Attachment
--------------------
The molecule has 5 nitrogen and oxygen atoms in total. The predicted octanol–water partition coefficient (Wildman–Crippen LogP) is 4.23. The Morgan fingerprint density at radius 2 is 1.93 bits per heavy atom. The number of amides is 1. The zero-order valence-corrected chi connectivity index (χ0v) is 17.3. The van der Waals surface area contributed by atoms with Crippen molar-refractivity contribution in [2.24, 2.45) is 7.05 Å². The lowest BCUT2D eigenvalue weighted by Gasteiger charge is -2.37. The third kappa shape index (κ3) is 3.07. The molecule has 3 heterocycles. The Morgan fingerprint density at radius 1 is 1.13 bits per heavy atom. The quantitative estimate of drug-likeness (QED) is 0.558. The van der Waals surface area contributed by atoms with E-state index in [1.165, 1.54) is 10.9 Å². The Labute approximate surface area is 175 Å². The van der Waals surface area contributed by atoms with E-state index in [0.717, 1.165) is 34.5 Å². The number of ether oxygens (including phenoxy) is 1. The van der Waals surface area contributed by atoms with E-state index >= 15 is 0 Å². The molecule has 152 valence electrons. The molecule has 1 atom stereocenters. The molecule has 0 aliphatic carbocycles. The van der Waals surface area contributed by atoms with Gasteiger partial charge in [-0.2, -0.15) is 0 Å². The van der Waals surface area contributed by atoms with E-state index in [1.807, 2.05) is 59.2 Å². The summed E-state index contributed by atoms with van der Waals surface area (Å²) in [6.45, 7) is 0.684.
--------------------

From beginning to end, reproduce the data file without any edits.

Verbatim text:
The molecule has 5 nitrogen and oxygen atoms in total. The predicted octanol–water partition coefficient (Wildman–Crippen LogP) is 4.23. The Morgan fingerprint density at radius 2 is 1.93 bits per heavy atom. The number of amides is 1. The zero-order valence-corrected chi connectivity index (χ0v) is 17.3. The van der Waals surface area contributed by atoms with Crippen molar-refractivity contribution in [2.24, 2.45) is 7.05 Å². The lowest BCUT2D eigenvalue weighted by Gasteiger charge is -2.37. The third kappa shape index (κ3) is 3.07. The molecule has 3 heterocycles. The Morgan fingerprint density at radius 1 is 1.13 bits per heavy atom. The quantitative estimate of drug-likeness (QED) is 0.558. The van der Waals surface area contributed by atoms with E-state index in [1.165, 1.54) is 10.9 Å². The Labute approximate surface area is 175 Å². The van der Waals surface area contributed by atoms with E-state index in [0.717, 1.165) is 34.5 Å². The number of ether oxygens (including phenoxy) is 1. The van der Waals surface area contributed by atoms with E-state index >= 15 is 0 Å². The molecule has 152 valence electrons. The molecule has 1 atom stereocenters. The molecule has 0 aliphatic carbocycles. The van der Waals surface area contributed by atoms with Gasteiger partial charge in [-0.2, -0.15) is 0 Å². The van der Waals surface area contributed by atoms with E-state index in [1.807, 2.05) is 59.2 Å². The summed E-state index contributed by atoms with van der Waals surface area (Å²) in [6.45, 7) is 0.684.